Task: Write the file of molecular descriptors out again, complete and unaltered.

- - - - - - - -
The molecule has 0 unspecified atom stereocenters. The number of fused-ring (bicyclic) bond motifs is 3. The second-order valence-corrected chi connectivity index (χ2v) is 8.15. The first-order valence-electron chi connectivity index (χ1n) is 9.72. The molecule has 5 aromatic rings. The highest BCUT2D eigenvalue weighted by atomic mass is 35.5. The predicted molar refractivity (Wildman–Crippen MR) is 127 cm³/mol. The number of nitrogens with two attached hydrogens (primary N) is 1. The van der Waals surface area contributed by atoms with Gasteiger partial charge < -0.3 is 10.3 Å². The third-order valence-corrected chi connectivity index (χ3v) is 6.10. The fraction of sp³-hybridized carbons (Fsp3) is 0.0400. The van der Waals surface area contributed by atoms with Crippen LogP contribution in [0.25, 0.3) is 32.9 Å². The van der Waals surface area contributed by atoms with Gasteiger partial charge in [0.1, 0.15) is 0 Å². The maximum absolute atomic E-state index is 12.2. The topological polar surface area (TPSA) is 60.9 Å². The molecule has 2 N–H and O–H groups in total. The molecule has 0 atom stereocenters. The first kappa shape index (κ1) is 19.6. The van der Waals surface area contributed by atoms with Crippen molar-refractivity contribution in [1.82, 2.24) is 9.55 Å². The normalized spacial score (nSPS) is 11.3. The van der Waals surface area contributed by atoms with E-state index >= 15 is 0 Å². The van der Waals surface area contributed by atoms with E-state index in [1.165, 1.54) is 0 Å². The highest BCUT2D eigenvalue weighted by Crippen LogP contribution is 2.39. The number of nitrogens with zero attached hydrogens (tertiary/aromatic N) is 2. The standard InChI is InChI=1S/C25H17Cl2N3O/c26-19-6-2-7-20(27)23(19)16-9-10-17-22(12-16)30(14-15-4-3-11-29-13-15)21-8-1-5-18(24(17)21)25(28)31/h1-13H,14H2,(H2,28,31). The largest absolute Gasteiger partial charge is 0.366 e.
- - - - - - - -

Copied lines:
The molecule has 0 unspecified atom stereocenters. The number of fused-ring (bicyclic) bond motifs is 3. The second-order valence-corrected chi connectivity index (χ2v) is 8.15. The first-order valence-electron chi connectivity index (χ1n) is 9.72. The molecule has 5 aromatic rings. The highest BCUT2D eigenvalue weighted by atomic mass is 35.5. The predicted molar refractivity (Wildman–Crippen MR) is 127 cm³/mol. The number of nitrogens with two attached hydrogens (primary N) is 1. The van der Waals surface area contributed by atoms with Gasteiger partial charge < -0.3 is 10.3 Å². The third-order valence-corrected chi connectivity index (χ3v) is 6.10. The fraction of sp³-hybridized carbons (Fsp3) is 0.0400. The van der Waals surface area contributed by atoms with Crippen LogP contribution in [0.25, 0.3) is 32.9 Å². The van der Waals surface area contributed by atoms with Gasteiger partial charge in [0.1, 0.15) is 0 Å². The maximum absolute atomic E-state index is 12.2. The topological polar surface area (TPSA) is 60.9 Å². The molecule has 2 N–H and O–H groups in total. The molecule has 0 atom stereocenters. The first kappa shape index (κ1) is 19.6. The van der Waals surface area contributed by atoms with Crippen molar-refractivity contribution in [1.82, 2.24) is 9.55 Å². The normalized spacial score (nSPS) is 11.3. The van der Waals surface area contributed by atoms with E-state index >= 15 is 0 Å². The van der Waals surface area contributed by atoms with E-state index in [1.165, 1.54) is 0 Å². The highest BCUT2D eigenvalue weighted by Crippen LogP contribution is 2.39. The number of nitrogens with zero attached hydrogens (tertiary/aromatic N) is 2. The standard InChI is InChI=1S/C25H17Cl2N3O/c26-19-6-2-7-20(27)23(19)16-9-10-17-22(12-16)30(14-15-4-3-11-29-13-15)21-8-1-5-18(24(17)21)25(28)31/h1-13H,14H2,(H2,28,31). The largest absolute Gasteiger partial charge is 0.366 e.